Temporal regularization of ultrasound-based liver motion estimation for image-guided radiation therapy.
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<h4>Purpose</h4>Ultrasound-based motion estimation is an expanding subfield of image-guided radiation therapy. Although ultrasound can detect tissue motion that is a fraction of a millimeter, its accuracy is variable. For controlling linear accelerator tracking and gating, ultrasound motion estimates must remain highly accurate throughout the imaging sequence. This study presents a temporal regularization method for correlation-based template matching which aims to improve the accuracy of motion estimates.<h4>Methods</h4>Liver ultrasound sequences (15-23 Hz imaging rate, 2.5-5.5 min length) from ten healthy volunteers under free breathing were used. Anatomical features (blood vessels) in each sequence were manually annotated for comparison with normalized cross-correlation based template matching. Five sequences from a Siemens Acuson™ scanner were used for algorithm development (training set). Results from incremental tracking (IT) were compared with a temporal regularization method, which included a highly specific similarity metric and state observer, known as the α-β filter/similarity threshold (ABST). A further five sequences from an Elekta Clarity™ system were used for validation, without alteration of the tracking algorithm (validation set).<h4>Results</h4>Overall, the ABST method produced marked improvements in vessel tracking accuracy. For the training set, the mean and 95th percentile (95%) errors (defined as the difference from manual annotations) were 1.6 and 1.4 mm, respectively (compared to 6.2 and 9.1 mm, respectively, for IT). For each sequence, the use of the state observer leads to improvement in the 95% error. For the validation set, the mean and 95% errors for the ABST method were 0.8 and 1.5 mm, respectively.<h4>Conclusions</h4>Ultrasound-based motion estimation has potential to monitor liver translation over long time periods with high accuracy. Nonrigid motion (strain) and the quality of the ultrasound data are likely to have an impact on tracking performance. A future study will investigate spatial uniformity of motion and its effect on the motion estimation errors.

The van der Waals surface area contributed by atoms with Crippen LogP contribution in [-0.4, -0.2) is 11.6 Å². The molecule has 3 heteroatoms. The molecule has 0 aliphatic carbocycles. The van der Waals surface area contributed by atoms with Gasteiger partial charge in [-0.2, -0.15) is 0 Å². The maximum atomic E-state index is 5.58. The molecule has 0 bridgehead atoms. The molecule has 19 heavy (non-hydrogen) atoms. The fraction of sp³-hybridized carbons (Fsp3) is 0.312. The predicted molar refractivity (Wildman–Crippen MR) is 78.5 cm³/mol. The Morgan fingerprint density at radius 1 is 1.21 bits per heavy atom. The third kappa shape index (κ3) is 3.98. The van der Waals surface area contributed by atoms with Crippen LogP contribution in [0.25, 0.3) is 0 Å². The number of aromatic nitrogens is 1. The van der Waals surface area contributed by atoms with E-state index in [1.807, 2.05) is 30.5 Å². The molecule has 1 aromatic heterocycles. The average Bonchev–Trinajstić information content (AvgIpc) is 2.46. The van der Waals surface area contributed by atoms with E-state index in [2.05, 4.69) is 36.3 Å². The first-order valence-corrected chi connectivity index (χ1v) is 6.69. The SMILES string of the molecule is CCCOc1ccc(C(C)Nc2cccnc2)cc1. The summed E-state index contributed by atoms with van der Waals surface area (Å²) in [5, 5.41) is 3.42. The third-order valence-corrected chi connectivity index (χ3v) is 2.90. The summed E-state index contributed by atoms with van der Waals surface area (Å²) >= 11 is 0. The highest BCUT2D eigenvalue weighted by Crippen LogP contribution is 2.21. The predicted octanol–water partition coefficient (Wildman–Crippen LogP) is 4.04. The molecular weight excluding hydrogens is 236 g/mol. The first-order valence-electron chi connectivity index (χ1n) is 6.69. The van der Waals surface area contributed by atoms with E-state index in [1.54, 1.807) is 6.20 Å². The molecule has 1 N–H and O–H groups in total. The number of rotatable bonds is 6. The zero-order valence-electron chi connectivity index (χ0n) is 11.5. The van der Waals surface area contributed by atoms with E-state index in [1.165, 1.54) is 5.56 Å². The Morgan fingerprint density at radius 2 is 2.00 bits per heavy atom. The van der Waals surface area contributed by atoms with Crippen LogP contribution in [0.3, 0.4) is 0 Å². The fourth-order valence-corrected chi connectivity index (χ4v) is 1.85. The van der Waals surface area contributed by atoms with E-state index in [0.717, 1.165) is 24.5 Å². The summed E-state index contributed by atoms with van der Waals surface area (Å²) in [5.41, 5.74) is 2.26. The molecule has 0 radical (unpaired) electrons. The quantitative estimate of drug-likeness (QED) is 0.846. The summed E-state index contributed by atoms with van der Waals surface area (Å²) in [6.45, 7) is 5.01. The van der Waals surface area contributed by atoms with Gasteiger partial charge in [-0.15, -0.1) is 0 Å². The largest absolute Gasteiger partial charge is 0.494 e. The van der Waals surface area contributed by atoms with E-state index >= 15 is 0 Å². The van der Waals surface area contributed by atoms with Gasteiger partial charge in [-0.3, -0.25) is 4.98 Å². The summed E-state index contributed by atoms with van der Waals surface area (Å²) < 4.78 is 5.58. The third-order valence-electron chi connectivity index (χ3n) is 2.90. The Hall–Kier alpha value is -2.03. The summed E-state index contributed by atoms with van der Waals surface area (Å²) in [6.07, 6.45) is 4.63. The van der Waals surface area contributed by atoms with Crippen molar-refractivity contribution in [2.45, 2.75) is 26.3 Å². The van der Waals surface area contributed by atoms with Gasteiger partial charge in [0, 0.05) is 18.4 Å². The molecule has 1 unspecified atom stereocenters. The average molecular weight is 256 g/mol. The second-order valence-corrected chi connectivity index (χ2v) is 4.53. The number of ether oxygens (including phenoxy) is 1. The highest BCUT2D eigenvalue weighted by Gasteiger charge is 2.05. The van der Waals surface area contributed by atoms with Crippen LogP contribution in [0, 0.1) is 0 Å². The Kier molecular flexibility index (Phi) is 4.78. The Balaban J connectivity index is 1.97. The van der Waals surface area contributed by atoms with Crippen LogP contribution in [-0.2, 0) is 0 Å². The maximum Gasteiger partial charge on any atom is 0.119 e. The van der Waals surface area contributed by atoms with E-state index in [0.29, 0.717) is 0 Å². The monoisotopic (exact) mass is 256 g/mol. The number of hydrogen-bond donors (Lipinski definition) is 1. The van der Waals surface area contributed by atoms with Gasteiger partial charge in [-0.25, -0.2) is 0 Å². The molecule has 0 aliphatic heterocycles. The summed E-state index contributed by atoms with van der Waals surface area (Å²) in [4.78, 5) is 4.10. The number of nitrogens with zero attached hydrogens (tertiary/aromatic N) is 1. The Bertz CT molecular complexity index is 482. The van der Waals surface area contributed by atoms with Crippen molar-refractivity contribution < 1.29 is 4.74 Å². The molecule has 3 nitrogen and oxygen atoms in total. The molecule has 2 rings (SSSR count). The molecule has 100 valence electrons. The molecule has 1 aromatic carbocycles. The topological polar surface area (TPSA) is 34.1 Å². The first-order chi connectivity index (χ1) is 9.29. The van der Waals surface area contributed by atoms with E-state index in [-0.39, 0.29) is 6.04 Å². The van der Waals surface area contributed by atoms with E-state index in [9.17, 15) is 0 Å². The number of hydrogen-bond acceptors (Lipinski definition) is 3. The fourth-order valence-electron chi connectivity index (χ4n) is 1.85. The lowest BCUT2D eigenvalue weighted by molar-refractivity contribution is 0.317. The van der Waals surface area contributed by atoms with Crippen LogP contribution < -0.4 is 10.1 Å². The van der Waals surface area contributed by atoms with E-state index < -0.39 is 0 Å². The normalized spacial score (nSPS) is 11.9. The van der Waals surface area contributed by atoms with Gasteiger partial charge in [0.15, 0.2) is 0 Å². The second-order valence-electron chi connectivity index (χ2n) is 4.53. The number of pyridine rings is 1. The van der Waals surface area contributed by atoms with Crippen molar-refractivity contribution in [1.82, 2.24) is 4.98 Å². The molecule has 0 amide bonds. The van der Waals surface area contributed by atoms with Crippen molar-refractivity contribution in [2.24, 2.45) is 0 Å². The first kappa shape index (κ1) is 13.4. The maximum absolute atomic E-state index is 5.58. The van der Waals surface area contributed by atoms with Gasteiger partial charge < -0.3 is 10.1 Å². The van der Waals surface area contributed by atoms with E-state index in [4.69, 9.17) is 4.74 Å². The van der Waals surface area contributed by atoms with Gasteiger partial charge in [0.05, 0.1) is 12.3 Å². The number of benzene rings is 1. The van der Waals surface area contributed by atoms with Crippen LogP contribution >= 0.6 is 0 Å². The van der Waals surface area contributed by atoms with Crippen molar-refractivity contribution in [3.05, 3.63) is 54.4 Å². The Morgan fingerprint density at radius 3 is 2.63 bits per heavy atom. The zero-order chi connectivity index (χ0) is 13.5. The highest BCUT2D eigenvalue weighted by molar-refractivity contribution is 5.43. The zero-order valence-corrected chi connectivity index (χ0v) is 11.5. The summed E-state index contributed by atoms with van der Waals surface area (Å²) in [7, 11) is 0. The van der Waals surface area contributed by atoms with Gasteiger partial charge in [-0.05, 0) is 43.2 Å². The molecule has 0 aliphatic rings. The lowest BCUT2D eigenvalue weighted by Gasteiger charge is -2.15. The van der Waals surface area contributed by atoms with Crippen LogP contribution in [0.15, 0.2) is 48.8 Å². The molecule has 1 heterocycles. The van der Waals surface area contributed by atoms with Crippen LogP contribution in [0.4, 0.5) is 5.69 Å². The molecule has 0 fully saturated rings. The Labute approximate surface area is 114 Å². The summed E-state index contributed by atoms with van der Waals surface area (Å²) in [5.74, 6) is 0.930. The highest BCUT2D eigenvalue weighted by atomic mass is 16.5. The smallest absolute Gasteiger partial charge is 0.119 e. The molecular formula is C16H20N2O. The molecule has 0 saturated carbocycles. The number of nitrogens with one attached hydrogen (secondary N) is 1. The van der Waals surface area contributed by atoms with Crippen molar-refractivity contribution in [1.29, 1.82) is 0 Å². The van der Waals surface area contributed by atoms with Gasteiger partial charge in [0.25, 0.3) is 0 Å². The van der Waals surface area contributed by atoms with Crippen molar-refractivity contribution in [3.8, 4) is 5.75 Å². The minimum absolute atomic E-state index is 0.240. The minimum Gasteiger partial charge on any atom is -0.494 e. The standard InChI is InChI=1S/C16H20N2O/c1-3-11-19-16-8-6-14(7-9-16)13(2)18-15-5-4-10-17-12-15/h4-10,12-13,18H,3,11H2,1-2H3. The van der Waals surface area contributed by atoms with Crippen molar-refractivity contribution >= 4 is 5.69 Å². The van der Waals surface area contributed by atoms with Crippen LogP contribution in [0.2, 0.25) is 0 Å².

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Image Processing, Computer-Assisted
Imaging for Radiotherapy Adaptation
Ultrasound & Optical Imaging
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Medical physics, 2016, 43 (1), pp. 455 - ?